Single-use plastic may one day be viewed much like cigarettes are today: something once considered a relatively harmless habit that evolves culturally into a reviled threat to public health despite decades of effort by manufacturers and their political allies to downplay its harm.
Until the time comes when enough people recognize the environmental damages caused by their unabashed embrace of single-use disposable plastics, landfills and natural habitats will continue to be inundated with this petroleum-based byproduct of modern consumer convenience. (You might be surprised by the size of household waste in 50 countries around the world.)
Plastic recycling programs are better than nothing, but they’re hardly panaceas. A 2019 peer-reviewed study in the journal Science Advances concluded that only 9% of plastic gets recycled — and that most of the rest ends up in the oceans. Worse still, production of single-use plastics is predicted by some sources to increase by 30% over the next five years.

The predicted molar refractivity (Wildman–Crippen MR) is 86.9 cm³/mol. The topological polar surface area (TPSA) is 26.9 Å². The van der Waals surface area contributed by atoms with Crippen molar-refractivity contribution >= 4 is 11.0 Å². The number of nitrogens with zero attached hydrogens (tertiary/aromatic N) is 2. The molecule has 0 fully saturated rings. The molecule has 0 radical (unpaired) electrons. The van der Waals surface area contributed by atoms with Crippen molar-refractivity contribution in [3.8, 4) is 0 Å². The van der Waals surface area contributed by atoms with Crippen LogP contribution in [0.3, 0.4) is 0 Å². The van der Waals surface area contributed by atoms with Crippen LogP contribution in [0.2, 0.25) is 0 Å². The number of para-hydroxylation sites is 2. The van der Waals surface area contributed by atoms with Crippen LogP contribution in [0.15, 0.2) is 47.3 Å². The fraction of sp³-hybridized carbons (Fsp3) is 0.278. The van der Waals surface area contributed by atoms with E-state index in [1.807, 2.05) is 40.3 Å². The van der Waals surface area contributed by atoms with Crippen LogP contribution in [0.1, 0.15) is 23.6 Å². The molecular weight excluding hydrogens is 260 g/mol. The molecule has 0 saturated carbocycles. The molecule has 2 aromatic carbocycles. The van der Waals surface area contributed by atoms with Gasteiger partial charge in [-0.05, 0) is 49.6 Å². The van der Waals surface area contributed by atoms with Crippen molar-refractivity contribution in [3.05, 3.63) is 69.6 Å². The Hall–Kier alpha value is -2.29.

Producers of consumer products are the main culprits of single-use plastic waste. Break Free from Plastic, a global network of environmentalists that audits discarded plastic waste, names Coca-Cola, PepsiCo, and Nestlé as the top global polluters of plastic waste. But companies like this don’t actually produce the raw materials that become your shampoo bottle, single-serving water, or takeaway food container and utensils. The raw materials for these and other disposable consumer plastics are pellet-sized polymers produced by the global petroleum industry. (Here are 30 easy ways to be more environmentally friendly.)
To identify the companies generating the most waste from single use plastic manufacturing, 24/7 Wall St. reviewed data in “The Plastic Waste Makers Index,” published this year by the Minderoo Foundation, an Australia-based philanthropy. Companies are ranked on the plastic waste generated in 2019, measured in millions of tons (converted from the metric tons used in the report). Annual revenue and profit figures, for the most recent available year, came from the Forbes Global 2000, a list of the world’s largest 2,000 public companies in the world, as well as from publicly available financial documents. (Profit and revenue figures reported in a foreign currency were converted to U.S. dollars.)